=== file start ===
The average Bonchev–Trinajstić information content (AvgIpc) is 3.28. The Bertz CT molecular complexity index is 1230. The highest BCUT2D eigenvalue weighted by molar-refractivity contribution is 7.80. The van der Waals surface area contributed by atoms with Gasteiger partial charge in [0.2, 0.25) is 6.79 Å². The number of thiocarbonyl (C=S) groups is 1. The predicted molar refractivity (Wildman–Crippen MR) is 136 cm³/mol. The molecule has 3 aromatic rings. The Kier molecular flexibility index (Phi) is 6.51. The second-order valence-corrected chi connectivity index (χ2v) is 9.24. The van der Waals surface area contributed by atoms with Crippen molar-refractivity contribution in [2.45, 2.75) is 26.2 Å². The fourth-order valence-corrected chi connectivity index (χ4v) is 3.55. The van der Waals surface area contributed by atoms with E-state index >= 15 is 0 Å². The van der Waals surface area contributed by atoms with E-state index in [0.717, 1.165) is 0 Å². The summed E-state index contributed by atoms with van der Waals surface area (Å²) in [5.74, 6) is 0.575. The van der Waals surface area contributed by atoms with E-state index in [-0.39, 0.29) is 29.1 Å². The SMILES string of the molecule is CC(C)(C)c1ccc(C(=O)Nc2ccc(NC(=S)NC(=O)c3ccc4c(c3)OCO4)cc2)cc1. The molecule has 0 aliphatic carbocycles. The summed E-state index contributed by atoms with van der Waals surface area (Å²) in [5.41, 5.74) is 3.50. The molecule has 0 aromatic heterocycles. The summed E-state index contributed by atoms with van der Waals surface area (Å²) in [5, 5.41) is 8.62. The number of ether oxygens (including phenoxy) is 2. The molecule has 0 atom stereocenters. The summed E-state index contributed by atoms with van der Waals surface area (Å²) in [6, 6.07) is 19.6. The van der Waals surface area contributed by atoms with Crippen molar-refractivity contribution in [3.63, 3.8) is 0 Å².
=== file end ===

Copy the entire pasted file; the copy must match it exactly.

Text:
The average Bonchev–Trinajstić information content (AvgIpc) is 3.28. The Bertz CT molecular complexity index is 1230. The highest BCUT2D eigenvalue weighted by molar-refractivity contribution is 7.80. The van der Waals surface area contributed by atoms with Gasteiger partial charge in [0.2, 0.25) is 6.79 Å². The number of thiocarbonyl (C=S) groups is 1. The predicted molar refractivity (Wildman–Crippen MR) is 136 cm³/mol. The molecule has 3 aromatic rings. The Kier molecular flexibility index (Phi) is 6.51. The second-order valence-corrected chi connectivity index (χ2v) is 9.24. The van der Waals surface area contributed by atoms with Crippen molar-refractivity contribution in [2.45, 2.75) is 26.2 Å². The fourth-order valence-corrected chi connectivity index (χ4v) is 3.55. The van der Waals surface area contributed by atoms with E-state index >= 15 is 0 Å². The van der Waals surface area contributed by atoms with E-state index in [0.717, 1.165) is 0 Å². The summed E-state index contributed by atoms with van der Waals surface area (Å²) in [5.74, 6) is 0.575. The van der Waals surface area contributed by atoms with E-state index in [-0.39, 0.29) is 29.1 Å². The SMILES string of the molecule is CC(C)(C)c1ccc(C(=O)Nc2ccc(NC(=S)NC(=O)c3ccc4c(c3)OCO4)cc2)cc1. The molecule has 0 aliphatic carbocycles. The summed E-state index contributed by atoms with van der Waals surface area (Å²) in [5.41, 5.74) is 3.50. The molecule has 0 aromatic heterocycles. The summed E-state index contributed by atoms with van der Waals surface area (Å²) in [5, 5.41) is 8.62. The number of ether oxygens (including phenoxy) is 2. The molecule has 0 atom stereocenters. The summed E-state index contributed by atoms with van der Waals surface area (Å²) in [6, 6.07) is 19.6. The van der Waals surface area contributed by atoms with Crippen molar-refractivity contribution in [3.63, 3.8) is 0 Å².